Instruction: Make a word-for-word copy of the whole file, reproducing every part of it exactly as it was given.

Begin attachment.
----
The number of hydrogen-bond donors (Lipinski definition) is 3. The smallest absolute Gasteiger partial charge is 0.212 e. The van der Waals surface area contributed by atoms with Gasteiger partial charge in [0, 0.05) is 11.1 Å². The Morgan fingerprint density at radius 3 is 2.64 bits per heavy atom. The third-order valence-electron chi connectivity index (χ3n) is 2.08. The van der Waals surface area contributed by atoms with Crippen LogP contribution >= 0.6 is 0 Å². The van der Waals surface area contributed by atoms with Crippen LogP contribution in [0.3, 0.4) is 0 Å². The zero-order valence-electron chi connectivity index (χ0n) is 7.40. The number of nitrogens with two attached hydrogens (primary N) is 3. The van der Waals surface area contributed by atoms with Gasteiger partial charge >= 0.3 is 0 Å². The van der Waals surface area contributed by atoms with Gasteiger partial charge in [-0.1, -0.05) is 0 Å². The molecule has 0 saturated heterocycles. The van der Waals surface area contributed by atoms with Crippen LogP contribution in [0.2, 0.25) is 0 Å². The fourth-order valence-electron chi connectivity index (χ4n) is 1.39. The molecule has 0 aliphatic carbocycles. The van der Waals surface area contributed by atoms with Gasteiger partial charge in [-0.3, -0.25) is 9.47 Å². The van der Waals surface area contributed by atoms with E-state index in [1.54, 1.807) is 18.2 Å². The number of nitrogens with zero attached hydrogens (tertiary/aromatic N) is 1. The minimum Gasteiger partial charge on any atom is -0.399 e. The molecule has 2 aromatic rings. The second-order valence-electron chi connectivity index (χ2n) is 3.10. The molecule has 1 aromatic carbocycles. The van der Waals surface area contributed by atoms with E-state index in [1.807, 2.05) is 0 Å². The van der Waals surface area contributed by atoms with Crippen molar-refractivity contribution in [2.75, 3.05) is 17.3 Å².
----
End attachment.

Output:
The number of hydrogen-bond donors (Lipinski definition) is 3. The smallest absolute Gasteiger partial charge is 0.212 e. The van der Waals surface area contributed by atoms with Gasteiger partial charge in [0, 0.05) is 11.1 Å². The Morgan fingerprint density at radius 3 is 2.64 bits per heavy atom. The third-order valence-electron chi connectivity index (χ3n) is 2.08. The van der Waals surface area contributed by atoms with Crippen LogP contribution >= 0.6 is 0 Å². The van der Waals surface area contributed by atoms with Crippen LogP contribution in [0.3, 0.4) is 0 Å². The zero-order valence-electron chi connectivity index (χ0n) is 7.40. The number of nitrogens with two attached hydrogens (primary N) is 3. The van der Waals surface area contributed by atoms with Gasteiger partial charge >= 0.3 is 0 Å². The van der Waals surface area contributed by atoms with Gasteiger partial charge in [-0.1, -0.05) is 0 Å². The molecule has 0 saturated heterocycles. The van der Waals surface area contributed by atoms with Crippen LogP contribution in [0.2, 0.25) is 0 Å². The fourth-order valence-electron chi connectivity index (χ4n) is 1.39. The molecule has 0 aliphatic carbocycles. The van der Waals surface area contributed by atoms with Gasteiger partial charge in [-0.3, -0.25) is 9.47 Å². The van der Waals surface area contributed by atoms with E-state index in [1.54, 1.807) is 18.2 Å². The number of nitrogens with zero attached hydrogens (tertiary/aromatic N) is 1. The minimum Gasteiger partial charge on any atom is -0.399 e. The molecule has 2 aromatic rings. The second-order valence-electron chi connectivity index (χ2n) is 3.10. The molecule has 1 aromatic carbocycles. The van der Waals surface area contributed by atoms with E-state index in [1.807, 2.05) is 0 Å². The van der Waals surface area contributed by atoms with Crippen molar-refractivity contribution in [2.75, 3.05) is 17.3 Å².